Green Hill Academy has been recently in a spot of bother related to the type of materials primary school pupils read. A few days ago, a parent claimed on social media that he had found inappropriate content being read by his child – the concerned parent raised fingers and wanted to know why his kids are being taught to love. That her child was not ready to love.
The so-called inappropriate content is by the world famous author Jacqueline Wilson. The book is titled Girls in Love. Within a minute, the text had gone viral on the Internet with traditional media weighing in. In the age of live TV, some networks stationed journalists outside the school campus at Buwaate trying their best to zoom into the library to catch pupils reading Girls in Love or the cartoon adventure series, Kiss Like This by Bau Klas– another title in the school’s appropriately stocked library. Kiss Like This is a cartoon series about a lioness that protects her cubs. Inside it, there is an image of a lioness kissing her cub, passionately – same way the parents of Kampala today kiss their kids while showing them off on social media.
Without even googling about Girls in Love, Fr Simon Lokodo, Minister for Ethics and Integrity stormed the school and took away 96 copies of books. Praying to the gallery, the MPs on the Parliamentary Committee on Education and Sports went into high gear on how they had grabbed sex literature in the library. How do you know it is sex literature when you have not read it? If you know it is sex literature, why are you then taking it away for review? Obviously Fr Lokodo and his team had no time to read 96 titles in the time they were in Buwaate. Fr Lokodo said he found a book titled Love Lessons as quoted in New Vision – noticeably on the list of the books he took, Love lessons was not there. Why didn’t he take it?
Meanwhile some parents continued to be hysterical about Green Hill Academy and how they are teaching kids how to love, kiss and become homosexuals. Obviously, the parents and the social media mob had not read the book they were condemning. Parents who have left maids to supervise their kids, watch some Nigerian movies together are now bothered about a lioness that takes care or her cubs. What kind of generation is this?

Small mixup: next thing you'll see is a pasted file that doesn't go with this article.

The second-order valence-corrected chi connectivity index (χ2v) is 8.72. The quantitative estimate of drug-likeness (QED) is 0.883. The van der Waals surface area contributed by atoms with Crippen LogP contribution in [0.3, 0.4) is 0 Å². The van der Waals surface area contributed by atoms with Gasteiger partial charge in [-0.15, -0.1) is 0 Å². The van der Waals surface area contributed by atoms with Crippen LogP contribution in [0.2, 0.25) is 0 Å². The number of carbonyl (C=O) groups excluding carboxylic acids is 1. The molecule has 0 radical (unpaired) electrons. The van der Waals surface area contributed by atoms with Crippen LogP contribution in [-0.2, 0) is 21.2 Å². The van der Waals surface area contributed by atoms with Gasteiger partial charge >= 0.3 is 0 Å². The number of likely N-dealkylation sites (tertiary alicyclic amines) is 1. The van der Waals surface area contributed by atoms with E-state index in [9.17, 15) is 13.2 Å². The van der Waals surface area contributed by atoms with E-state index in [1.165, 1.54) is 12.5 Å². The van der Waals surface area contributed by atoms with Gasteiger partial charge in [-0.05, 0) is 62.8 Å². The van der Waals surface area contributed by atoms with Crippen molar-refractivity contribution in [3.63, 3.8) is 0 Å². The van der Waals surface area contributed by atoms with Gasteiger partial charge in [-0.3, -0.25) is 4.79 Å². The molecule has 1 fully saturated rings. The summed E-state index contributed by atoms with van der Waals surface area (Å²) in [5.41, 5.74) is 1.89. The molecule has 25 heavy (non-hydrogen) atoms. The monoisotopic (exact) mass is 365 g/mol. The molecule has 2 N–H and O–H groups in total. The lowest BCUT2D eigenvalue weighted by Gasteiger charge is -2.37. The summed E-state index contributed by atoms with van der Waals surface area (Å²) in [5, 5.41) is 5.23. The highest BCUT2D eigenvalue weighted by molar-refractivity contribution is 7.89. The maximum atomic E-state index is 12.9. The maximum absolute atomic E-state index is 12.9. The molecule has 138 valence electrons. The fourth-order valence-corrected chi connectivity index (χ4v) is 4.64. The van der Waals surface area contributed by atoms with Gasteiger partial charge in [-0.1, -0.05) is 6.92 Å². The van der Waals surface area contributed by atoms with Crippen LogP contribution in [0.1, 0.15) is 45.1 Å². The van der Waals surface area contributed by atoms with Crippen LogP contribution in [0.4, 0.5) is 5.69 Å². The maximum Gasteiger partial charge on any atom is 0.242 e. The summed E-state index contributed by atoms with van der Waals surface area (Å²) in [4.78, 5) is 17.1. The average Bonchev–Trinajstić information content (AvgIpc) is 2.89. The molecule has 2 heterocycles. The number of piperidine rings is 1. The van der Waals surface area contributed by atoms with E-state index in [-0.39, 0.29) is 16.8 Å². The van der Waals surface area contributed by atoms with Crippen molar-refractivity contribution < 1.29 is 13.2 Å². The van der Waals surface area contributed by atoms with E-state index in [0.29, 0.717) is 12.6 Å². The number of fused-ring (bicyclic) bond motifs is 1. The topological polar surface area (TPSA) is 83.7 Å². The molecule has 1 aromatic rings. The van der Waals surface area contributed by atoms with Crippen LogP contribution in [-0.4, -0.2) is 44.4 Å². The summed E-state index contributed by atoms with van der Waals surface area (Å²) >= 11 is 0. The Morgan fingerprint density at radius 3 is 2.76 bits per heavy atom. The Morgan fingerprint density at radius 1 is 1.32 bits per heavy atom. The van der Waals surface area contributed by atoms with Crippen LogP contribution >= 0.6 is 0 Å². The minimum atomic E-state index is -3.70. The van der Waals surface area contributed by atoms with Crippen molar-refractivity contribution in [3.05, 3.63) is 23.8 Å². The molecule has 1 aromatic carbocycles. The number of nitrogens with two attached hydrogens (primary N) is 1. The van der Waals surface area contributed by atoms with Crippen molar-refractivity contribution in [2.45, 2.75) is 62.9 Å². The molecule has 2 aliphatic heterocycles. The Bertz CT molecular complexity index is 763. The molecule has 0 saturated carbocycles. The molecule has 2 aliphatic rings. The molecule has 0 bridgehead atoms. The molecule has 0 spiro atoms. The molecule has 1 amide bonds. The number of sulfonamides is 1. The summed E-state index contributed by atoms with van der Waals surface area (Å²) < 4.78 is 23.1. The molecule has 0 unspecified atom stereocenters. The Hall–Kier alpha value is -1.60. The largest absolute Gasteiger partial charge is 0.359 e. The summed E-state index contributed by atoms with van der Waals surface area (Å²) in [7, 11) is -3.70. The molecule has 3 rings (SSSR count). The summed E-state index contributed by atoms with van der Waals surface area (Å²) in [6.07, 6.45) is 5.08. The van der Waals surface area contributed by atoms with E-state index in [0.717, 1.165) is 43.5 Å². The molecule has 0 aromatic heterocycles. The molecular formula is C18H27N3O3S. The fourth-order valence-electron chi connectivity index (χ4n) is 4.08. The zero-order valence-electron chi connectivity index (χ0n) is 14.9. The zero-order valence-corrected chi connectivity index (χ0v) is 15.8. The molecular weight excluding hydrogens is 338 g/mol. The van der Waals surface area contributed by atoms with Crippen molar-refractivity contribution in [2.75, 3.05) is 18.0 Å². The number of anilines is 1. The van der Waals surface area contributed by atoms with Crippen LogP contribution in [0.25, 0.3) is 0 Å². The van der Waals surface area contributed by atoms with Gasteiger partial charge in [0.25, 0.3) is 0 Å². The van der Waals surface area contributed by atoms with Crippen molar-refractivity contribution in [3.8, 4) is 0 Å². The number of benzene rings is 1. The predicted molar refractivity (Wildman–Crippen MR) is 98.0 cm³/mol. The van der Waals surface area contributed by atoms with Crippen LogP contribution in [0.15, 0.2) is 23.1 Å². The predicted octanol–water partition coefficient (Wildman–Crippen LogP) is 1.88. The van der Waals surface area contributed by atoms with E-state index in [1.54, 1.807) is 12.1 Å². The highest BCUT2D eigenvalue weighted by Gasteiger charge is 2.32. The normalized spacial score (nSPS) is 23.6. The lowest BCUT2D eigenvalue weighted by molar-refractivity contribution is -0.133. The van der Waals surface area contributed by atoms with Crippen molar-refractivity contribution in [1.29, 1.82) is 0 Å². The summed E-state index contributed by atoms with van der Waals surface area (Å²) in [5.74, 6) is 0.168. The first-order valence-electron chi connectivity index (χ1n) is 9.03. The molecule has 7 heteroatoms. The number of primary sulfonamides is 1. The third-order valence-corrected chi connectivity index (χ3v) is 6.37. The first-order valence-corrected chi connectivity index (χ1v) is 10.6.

Girl in Love – What is it about?
It is a beautiful story for kids in upper primary of three young girls who are starting to face the realities of their sexuality. One of the girls thinks she is unattractive and no boy will ever want her. The three girls are quite of different character bound together by their desire for boyfriends – common among girls in upper primary in Kampala. Parents who are friends with their daughters know this.
In the end, the three girls find ways through which they can deal with the surprises of their lives as they mature. Sometimes, these realities are funny, sad, and overwhelmingly bloodcurdling. Everyday issues kids in upper primary go through.
The author allows the reader to dream, and think about the realities of their lives including meeting boys and their first sexual feelings. Although the book is meant for pupils who are 12 and above in the UK, a lot of readers in Uganda think it is appropriate for 10 year olds.
The Guardian Newspaper, one of UK’s most reputable newspapers says the age 12 “guidance is a crude measure.” The newspaper’s children book columnist Julia Eccleshare writes “my advice would be to get mums to read the books properly themselves and to make their own minds up about each of their kids as people and as readers.”
She adds that “reading the whole story is very different from dipping in and out. If parents read all of the book, they might see that rather than encouraging their kids to act like teenagers before they are ready, Girls in Love really provides a handy way of looking forward which raises exciting possibilities while also pointing out possible pitfalls and things to be wary of!”
She concludes by saying “far from leading young readers astray, books like these are a responsible antidote to what is on offer in other media that certainly all kids have had access to.”
Some responsible parents were appalled that Green Hill Academy had even stopped giving kids materials to read. “Parents who don’t read what their kids are reading or just taking out parts of the whole story are the ones making noise about Girls in Love or Kiss Like This,” Maria says, a parent at Green Hill Academy Buwaate.
Samantha, a high school teacher at an elite Kampala school and former student of Green Hill Academy says she read all those books and she turned out fine. “People need to calm down,” she says.
Primus Agaba, a parent at Green Hill Buwaate had this to say; “at what point do our children start to get sex education: Most parents and leaders both on and off social media live like the proverbial ostrich, hiding our heads in the sand while thinking our naked bodies are hidden from view. Very few parents screen content watched by their toddlers on TV or even take time to explain the adult content in the news!.”
The school management has au thored a statement inviting parents and the public to Green Hill Buwaate to read the books in the library. Because the majority of people on social media don’t read but they are quick to argue from a point of ignorance, they will not go to the library. They will just be happy to shout so that they can get more followers, retweets and likes. It is the Donald Trump syndrome.
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